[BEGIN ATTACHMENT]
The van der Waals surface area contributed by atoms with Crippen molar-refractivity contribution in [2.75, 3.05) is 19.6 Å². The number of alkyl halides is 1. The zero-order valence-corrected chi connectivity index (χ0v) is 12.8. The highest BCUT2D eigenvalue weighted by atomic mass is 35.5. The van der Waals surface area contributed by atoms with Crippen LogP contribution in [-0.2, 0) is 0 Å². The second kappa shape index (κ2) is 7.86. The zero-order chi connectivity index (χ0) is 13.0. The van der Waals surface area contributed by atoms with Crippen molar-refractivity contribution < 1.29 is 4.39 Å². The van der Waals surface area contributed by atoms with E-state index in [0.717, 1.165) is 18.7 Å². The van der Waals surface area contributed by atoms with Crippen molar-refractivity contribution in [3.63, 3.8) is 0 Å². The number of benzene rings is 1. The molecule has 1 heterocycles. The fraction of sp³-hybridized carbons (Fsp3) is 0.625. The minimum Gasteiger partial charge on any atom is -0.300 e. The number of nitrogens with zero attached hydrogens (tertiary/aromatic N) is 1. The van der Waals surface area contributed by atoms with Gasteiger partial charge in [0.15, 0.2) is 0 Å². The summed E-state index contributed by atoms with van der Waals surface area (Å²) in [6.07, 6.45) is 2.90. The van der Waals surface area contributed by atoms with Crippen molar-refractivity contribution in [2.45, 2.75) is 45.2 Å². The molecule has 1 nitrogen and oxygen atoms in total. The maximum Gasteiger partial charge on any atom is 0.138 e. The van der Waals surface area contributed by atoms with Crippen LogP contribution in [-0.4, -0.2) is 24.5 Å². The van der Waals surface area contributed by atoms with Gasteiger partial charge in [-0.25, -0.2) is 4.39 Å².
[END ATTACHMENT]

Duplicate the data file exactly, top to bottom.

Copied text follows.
The van der Waals surface area contributed by atoms with Crippen molar-refractivity contribution in [2.75, 3.05) is 19.6 Å². The number of alkyl halides is 1. The zero-order valence-corrected chi connectivity index (χ0v) is 12.8. The highest BCUT2D eigenvalue weighted by atomic mass is 35.5. The van der Waals surface area contributed by atoms with Crippen LogP contribution in [-0.2, 0) is 0 Å². The second kappa shape index (κ2) is 7.86. The zero-order chi connectivity index (χ0) is 13.0. The van der Waals surface area contributed by atoms with Crippen molar-refractivity contribution < 1.29 is 4.39 Å². The van der Waals surface area contributed by atoms with E-state index in [0.717, 1.165) is 18.7 Å². The van der Waals surface area contributed by atoms with Crippen molar-refractivity contribution in [3.63, 3.8) is 0 Å². The number of benzene rings is 1. The molecule has 1 heterocycles. The fraction of sp³-hybridized carbons (Fsp3) is 0.625. The minimum Gasteiger partial charge on any atom is -0.300 e. The number of nitrogens with zero attached hydrogens (tertiary/aromatic N) is 1. The van der Waals surface area contributed by atoms with Gasteiger partial charge in [0.15, 0.2) is 0 Å². The summed E-state index contributed by atoms with van der Waals surface area (Å²) in [6.07, 6.45) is 2.90. The van der Waals surface area contributed by atoms with Crippen molar-refractivity contribution in [2.45, 2.75) is 45.2 Å². The molecule has 1 nitrogen and oxygen atoms in total. The maximum Gasteiger partial charge on any atom is 0.138 e. The van der Waals surface area contributed by atoms with Crippen LogP contribution in [-0.4, -0.2) is 24.5 Å². The van der Waals surface area contributed by atoms with Gasteiger partial charge in [-0.25, -0.2) is 4.39 Å².